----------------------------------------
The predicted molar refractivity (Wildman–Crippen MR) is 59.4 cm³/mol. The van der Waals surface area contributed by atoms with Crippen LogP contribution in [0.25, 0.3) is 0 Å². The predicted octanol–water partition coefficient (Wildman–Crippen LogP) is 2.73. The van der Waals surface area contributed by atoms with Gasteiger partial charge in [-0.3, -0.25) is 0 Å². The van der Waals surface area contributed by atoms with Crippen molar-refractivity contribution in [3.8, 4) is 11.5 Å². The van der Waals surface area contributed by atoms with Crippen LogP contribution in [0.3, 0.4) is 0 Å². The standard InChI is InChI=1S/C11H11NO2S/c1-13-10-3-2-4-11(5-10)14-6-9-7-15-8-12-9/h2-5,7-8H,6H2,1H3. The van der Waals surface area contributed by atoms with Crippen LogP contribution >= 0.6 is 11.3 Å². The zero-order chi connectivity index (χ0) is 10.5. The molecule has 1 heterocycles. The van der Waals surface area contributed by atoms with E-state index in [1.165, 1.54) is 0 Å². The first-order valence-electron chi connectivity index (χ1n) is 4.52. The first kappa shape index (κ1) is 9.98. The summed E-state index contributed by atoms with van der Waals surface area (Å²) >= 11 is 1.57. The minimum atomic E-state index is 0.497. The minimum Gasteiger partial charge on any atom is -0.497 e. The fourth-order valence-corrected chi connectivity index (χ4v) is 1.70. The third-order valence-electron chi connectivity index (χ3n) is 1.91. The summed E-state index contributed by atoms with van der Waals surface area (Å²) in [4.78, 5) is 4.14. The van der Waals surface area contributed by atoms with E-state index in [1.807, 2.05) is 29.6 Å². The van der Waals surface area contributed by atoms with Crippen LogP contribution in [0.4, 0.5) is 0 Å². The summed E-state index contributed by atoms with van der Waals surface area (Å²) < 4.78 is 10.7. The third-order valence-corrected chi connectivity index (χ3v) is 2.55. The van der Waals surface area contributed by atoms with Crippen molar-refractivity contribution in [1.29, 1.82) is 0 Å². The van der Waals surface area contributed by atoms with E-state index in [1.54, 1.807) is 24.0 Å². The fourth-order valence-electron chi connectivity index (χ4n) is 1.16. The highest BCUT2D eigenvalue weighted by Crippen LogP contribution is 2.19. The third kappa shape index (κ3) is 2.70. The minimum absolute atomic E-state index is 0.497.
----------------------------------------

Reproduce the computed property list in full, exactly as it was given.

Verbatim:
The predicted molar refractivity (Wildman–Crippen MR) is 59.4 cm³/mol. The van der Waals surface area contributed by atoms with Crippen LogP contribution in [0.25, 0.3) is 0 Å². The predicted octanol–water partition coefficient (Wildman–Crippen LogP) is 2.73. The van der Waals surface area contributed by atoms with Gasteiger partial charge in [-0.3, -0.25) is 0 Å². The van der Waals surface area contributed by atoms with Crippen molar-refractivity contribution in [3.8, 4) is 11.5 Å². The van der Waals surface area contributed by atoms with Crippen LogP contribution in [0.3, 0.4) is 0 Å². The standard InChI is InChI=1S/C11H11NO2S/c1-13-10-3-2-4-11(5-10)14-6-9-7-15-8-12-9/h2-5,7-8H,6H2,1H3. The van der Waals surface area contributed by atoms with Crippen LogP contribution >= 0.6 is 11.3 Å². The zero-order chi connectivity index (χ0) is 10.5. The molecule has 1 heterocycles. The van der Waals surface area contributed by atoms with E-state index in [1.165, 1.54) is 0 Å². The first-order valence-electron chi connectivity index (χ1n) is 4.52. The first kappa shape index (κ1) is 9.98. The summed E-state index contributed by atoms with van der Waals surface area (Å²) >= 11 is 1.57. The minimum atomic E-state index is 0.497. The minimum Gasteiger partial charge on any atom is -0.497 e. The fourth-order valence-corrected chi connectivity index (χ4v) is 1.70. The third-order valence-electron chi connectivity index (χ3n) is 1.91. The summed E-state index contributed by atoms with van der Waals surface area (Å²) in [4.78, 5) is 4.14. The van der Waals surface area contributed by atoms with E-state index in [1.807, 2.05) is 29.6 Å². The van der Waals surface area contributed by atoms with Crippen LogP contribution in [0.4, 0.5) is 0 Å². The summed E-state index contributed by atoms with van der Waals surface area (Å²) < 4.78 is 10.7. The third-order valence-corrected chi connectivity index (χ3v) is 2.55. The van der Waals surface area contributed by atoms with Crippen molar-refractivity contribution in [1.29, 1.82) is 0 Å². The van der Waals surface area contributed by atoms with E-state index in [1.54, 1.807) is 24.0 Å². The fourth-order valence-electron chi connectivity index (χ4n) is 1.16. The highest BCUT2D eigenvalue weighted by Crippen LogP contribution is 2.19. The third kappa shape index (κ3) is 2.70. The minimum absolute atomic E-state index is 0.497.